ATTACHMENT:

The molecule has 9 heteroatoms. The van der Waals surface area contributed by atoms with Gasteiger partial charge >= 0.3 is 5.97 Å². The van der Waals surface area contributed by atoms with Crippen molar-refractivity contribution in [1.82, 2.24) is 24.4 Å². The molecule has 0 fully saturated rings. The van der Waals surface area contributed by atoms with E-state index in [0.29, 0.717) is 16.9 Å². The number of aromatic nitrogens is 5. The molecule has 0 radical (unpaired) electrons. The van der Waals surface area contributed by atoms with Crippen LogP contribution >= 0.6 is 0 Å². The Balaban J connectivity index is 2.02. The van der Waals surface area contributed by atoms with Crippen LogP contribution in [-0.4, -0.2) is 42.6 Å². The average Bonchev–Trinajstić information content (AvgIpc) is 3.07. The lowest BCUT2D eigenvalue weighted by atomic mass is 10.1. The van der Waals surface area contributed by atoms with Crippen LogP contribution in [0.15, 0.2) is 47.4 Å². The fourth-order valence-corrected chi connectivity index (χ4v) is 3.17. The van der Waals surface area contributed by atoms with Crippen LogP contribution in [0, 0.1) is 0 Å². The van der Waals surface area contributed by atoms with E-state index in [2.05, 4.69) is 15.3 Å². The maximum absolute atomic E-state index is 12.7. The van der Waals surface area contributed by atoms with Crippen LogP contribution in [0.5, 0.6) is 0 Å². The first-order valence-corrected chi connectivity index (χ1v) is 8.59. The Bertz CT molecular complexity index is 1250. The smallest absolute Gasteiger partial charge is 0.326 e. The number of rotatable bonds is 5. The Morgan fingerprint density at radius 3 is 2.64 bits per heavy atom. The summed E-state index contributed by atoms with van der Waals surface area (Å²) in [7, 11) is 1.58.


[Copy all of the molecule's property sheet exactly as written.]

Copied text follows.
The molecule has 9 heteroatoms. The van der Waals surface area contributed by atoms with Gasteiger partial charge >= 0.3 is 5.97 Å². The van der Waals surface area contributed by atoms with Crippen molar-refractivity contribution in [1.82, 2.24) is 24.4 Å². The molecule has 0 fully saturated rings. The van der Waals surface area contributed by atoms with E-state index in [0.29, 0.717) is 16.9 Å². The number of aromatic nitrogens is 5. The molecule has 0 radical (unpaired) electrons. The van der Waals surface area contributed by atoms with Crippen LogP contribution >= 0.6 is 0 Å². The Balaban J connectivity index is 2.02. The van der Waals surface area contributed by atoms with Crippen LogP contribution in [-0.4, -0.2) is 42.6 Å². The average Bonchev–Trinajstić information content (AvgIpc) is 3.07. The lowest BCUT2D eigenvalue weighted by atomic mass is 10.1. The van der Waals surface area contributed by atoms with Crippen LogP contribution in [0.15, 0.2) is 47.4 Å². The fourth-order valence-corrected chi connectivity index (χ4v) is 3.17. The van der Waals surface area contributed by atoms with Crippen LogP contribution in [0, 0.1) is 0 Å². The van der Waals surface area contributed by atoms with E-state index in [2.05, 4.69) is 15.3 Å². The maximum absolute atomic E-state index is 12.7. The van der Waals surface area contributed by atoms with Crippen LogP contribution in [0.5, 0.6) is 0 Å². The first-order valence-corrected chi connectivity index (χ1v) is 8.59. The Bertz CT molecular complexity index is 1250. The smallest absolute Gasteiger partial charge is 0.326 e. The number of rotatable bonds is 5. The Morgan fingerprint density at radius 3 is 2.64 bits per heavy atom. The summed E-state index contributed by atoms with van der Waals surface area (Å²) in [7, 11) is 1.58.